Oxford hunt affects local deer behavior

By Errol Castens/NEMS Daily Journal

OXFORD – Oxford officials say last fall’s bow hunt for deer inside the city went as planned but that this year’s harvest will require larger tracts to have hunters assigned.
Homeowners with lots less than the required size – probably 1.5 acres – can participate by getting neighbors to sign up together.
“Some people who applied last year had zero lot lines,” said Emergency Management Director Jimmy Allgood, who heads Oxford’s deer management program. “This year we’re looking at probably about 1.5 acres minimum, preferring upwards of 3.5 acres.”
City, state and federal officials took more than a year to study Oxford’s growing deer problem. The animals generated complaints about stripped landscapes, traffic accidents and even the occasional encounter with deer emboldened by the absence of predators.
With public input, they considered such mitigation methods as capture and removal, sterilization, harassment by light and noise and harvest. Various residents spoke both for and against hunting, but most responses were in favor of it. After outlawing the feeding of deer, aldermen approved a limited harvest.
The city recruited veteran bowhunters who then paid fees, passed a written exam and were assigned to hunt only where homeowners had requested them. The hunters killed 109 deer within city limits, which has begun to change deer behavior.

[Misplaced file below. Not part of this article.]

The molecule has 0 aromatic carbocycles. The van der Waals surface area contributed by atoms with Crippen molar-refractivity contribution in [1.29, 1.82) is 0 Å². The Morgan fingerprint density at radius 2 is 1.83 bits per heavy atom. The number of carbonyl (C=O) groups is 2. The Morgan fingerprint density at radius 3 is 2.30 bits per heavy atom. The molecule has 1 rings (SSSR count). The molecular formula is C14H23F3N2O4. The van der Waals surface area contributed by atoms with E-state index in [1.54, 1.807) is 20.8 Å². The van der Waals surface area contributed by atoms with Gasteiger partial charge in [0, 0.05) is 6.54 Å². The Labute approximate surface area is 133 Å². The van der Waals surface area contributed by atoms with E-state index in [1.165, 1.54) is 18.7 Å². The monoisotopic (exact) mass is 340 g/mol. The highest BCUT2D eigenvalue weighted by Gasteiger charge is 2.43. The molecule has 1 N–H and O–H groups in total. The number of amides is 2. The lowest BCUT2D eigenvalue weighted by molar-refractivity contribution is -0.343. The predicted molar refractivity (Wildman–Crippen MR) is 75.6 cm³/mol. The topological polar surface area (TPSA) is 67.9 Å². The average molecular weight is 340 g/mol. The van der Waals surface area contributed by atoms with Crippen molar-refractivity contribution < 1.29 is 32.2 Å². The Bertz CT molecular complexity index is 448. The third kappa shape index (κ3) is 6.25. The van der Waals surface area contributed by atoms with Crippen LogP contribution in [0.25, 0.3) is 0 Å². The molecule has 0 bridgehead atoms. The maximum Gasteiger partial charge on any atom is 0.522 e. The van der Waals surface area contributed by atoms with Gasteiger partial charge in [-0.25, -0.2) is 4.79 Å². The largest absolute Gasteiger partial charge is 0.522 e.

“We have seen some immediate impact in the areas where we had the hunt,” Allgood said. “We saw some areas last year that we actually moved some hunters out, because there just weren’t many deer there anymore.”
Ronnie Cannon was one of the assigned hunters.
“The place where I hunted, I started out seeing 16 to 20,” he said. He added that the hunt not only reduced numbers but reinstilled some of the deer’s natural fear of humans.
“If anything, hunting made them act like deer again,” Cannon said. “They became wary of people.”
Allgood agreed. “All of a sudden, there’s a predator out there,” he said, adding that the hunt was safe and generally non-disruptive.
“Most times people didn’t even know when they were there,” he said.
Frances Smith, who lives just north of State Highway 6 and west of Lamar Boulevard, said a hunter was assigned to her, but she doesn’t know if he killed any deer. In recent weeks she’s seen as many as five deer at a time within a few yards of her doors.
“What they did has to help, but it didn’t solve the problem yet,” she said.
Joan Cleary said while deer are still easy to find in her neighborhood near Pat Lamar Park, their numbers are fewer.
“I haven’t seen the herds of 10 or more that we saw last year,” she said. “I hope they’ll do (the hunt) again, and I’ll certainly give permission.”

Contact Errol Castens at (662) 281-1069 or errol.castens @journalinc.com.

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